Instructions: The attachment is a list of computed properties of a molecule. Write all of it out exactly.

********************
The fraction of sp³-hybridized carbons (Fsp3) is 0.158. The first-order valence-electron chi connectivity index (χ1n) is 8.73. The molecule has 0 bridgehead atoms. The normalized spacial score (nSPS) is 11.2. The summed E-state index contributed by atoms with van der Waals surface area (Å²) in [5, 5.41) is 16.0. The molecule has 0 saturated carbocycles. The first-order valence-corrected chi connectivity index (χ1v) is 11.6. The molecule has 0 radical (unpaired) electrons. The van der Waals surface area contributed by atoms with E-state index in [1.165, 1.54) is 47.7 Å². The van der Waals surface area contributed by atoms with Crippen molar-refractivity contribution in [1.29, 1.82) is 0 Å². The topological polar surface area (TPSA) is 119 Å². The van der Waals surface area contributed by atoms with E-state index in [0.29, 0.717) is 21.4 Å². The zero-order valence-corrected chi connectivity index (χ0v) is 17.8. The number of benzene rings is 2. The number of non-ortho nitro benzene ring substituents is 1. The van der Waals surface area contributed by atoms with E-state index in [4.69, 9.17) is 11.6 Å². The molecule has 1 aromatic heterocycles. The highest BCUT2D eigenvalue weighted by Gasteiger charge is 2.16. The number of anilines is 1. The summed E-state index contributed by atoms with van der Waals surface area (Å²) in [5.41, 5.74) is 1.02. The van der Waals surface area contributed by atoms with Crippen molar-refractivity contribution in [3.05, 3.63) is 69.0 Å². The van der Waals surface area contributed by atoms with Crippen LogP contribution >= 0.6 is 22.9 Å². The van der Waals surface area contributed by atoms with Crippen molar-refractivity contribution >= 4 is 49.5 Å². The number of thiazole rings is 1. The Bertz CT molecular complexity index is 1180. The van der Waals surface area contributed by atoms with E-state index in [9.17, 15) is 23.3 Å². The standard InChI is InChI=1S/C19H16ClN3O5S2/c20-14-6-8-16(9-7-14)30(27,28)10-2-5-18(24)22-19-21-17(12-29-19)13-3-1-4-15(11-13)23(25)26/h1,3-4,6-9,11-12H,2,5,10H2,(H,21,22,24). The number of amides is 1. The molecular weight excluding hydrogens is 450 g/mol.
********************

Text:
The fraction of sp³-hybridized carbons (Fsp3) is 0.158. The first-order valence-electron chi connectivity index (χ1n) is 8.73. The molecule has 0 bridgehead atoms. The normalized spacial score (nSPS) is 11.2. The summed E-state index contributed by atoms with van der Waals surface area (Å²) in [5, 5.41) is 16.0. The molecule has 0 saturated carbocycles. The first-order valence-corrected chi connectivity index (χ1v) is 11.6. The molecule has 0 radical (unpaired) electrons. The van der Waals surface area contributed by atoms with E-state index in [1.165, 1.54) is 47.7 Å². The van der Waals surface area contributed by atoms with Crippen molar-refractivity contribution in [1.29, 1.82) is 0 Å². The topological polar surface area (TPSA) is 119 Å². The van der Waals surface area contributed by atoms with E-state index in [0.29, 0.717) is 21.4 Å². The zero-order valence-corrected chi connectivity index (χ0v) is 17.8. The number of benzene rings is 2. The number of non-ortho nitro benzene ring substituents is 1. The van der Waals surface area contributed by atoms with E-state index in [4.69, 9.17) is 11.6 Å². The molecule has 1 aromatic heterocycles. The highest BCUT2D eigenvalue weighted by Gasteiger charge is 2.16. The number of anilines is 1. The summed E-state index contributed by atoms with van der Waals surface area (Å²) in [5.41, 5.74) is 1.02. The van der Waals surface area contributed by atoms with Crippen molar-refractivity contribution in [3.05, 3.63) is 69.0 Å². The van der Waals surface area contributed by atoms with Crippen LogP contribution >= 0.6 is 22.9 Å². The van der Waals surface area contributed by atoms with Crippen molar-refractivity contribution >= 4 is 49.5 Å². The number of thiazole rings is 1. The Bertz CT molecular complexity index is 1180. The van der Waals surface area contributed by atoms with E-state index in [9.17, 15) is 23.3 Å². The standard InChI is InChI=1S/C19H16ClN3O5S2/c20-14-6-8-16(9-7-14)30(27,28)10-2-5-18(24)22-19-21-17(12-29-19)13-3-1-4-15(11-13)23(25)26/h1,3-4,6-9,11-12H,2,5,10H2,(H,21,22,24). The number of amides is 1. The molecular weight excluding hydrogens is 450 g/mol.